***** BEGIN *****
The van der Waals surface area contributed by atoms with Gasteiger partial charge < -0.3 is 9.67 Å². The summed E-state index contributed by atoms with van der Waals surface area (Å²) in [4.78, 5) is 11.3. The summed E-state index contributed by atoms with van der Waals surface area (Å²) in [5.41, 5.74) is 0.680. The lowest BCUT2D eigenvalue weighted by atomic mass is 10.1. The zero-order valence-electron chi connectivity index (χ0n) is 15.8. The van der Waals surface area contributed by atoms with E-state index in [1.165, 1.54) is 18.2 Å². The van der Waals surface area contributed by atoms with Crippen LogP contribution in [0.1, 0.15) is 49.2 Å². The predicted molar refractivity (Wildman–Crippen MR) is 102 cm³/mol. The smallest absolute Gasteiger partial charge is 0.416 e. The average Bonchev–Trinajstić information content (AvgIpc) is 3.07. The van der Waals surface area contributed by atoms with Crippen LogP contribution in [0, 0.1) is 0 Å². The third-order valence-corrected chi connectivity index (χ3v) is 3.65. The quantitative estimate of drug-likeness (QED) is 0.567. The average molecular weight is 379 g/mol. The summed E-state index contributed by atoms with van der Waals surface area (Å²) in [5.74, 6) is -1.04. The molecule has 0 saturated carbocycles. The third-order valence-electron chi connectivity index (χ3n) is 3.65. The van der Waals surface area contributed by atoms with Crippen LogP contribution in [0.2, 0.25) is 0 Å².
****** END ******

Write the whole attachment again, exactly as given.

The van der Waals surface area contributed by atoms with Gasteiger partial charge < -0.3 is 9.67 Å². The summed E-state index contributed by atoms with van der Waals surface area (Å²) in [4.78, 5) is 11.3. The summed E-state index contributed by atoms with van der Waals surface area (Å²) in [5.41, 5.74) is 0.680. The lowest BCUT2D eigenvalue weighted by atomic mass is 10.1. The zero-order valence-electron chi connectivity index (χ0n) is 15.8. The van der Waals surface area contributed by atoms with E-state index in [1.165, 1.54) is 18.2 Å². The van der Waals surface area contributed by atoms with Crippen LogP contribution in [0.1, 0.15) is 49.2 Å². The predicted molar refractivity (Wildman–Crippen MR) is 102 cm³/mol. The smallest absolute Gasteiger partial charge is 0.416 e. The average Bonchev–Trinajstić information content (AvgIpc) is 3.07. The van der Waals surface area contributed by atoms with Crippen LogP contribution in [0, 0.1) is 0 Å². The third-order valence-corrected chi connectivity index (χ3v) is 3.65. The quantitative estimate of drug-likeness (QED) is 0.567. The average molecular weight is 379 g/mol. The summed E-state index contributed by atoms with van der Waals surface area (Å²) in [5.74, 6) is -1.04. The molecule has 0 saturated carbocycles. The third-order valence-electron chi connectivity index (χ3n) is 3.65. The van der Waals surface area contributed by atoms with Crippen LogP contribution in [0.2, 0.25) is 0 Å².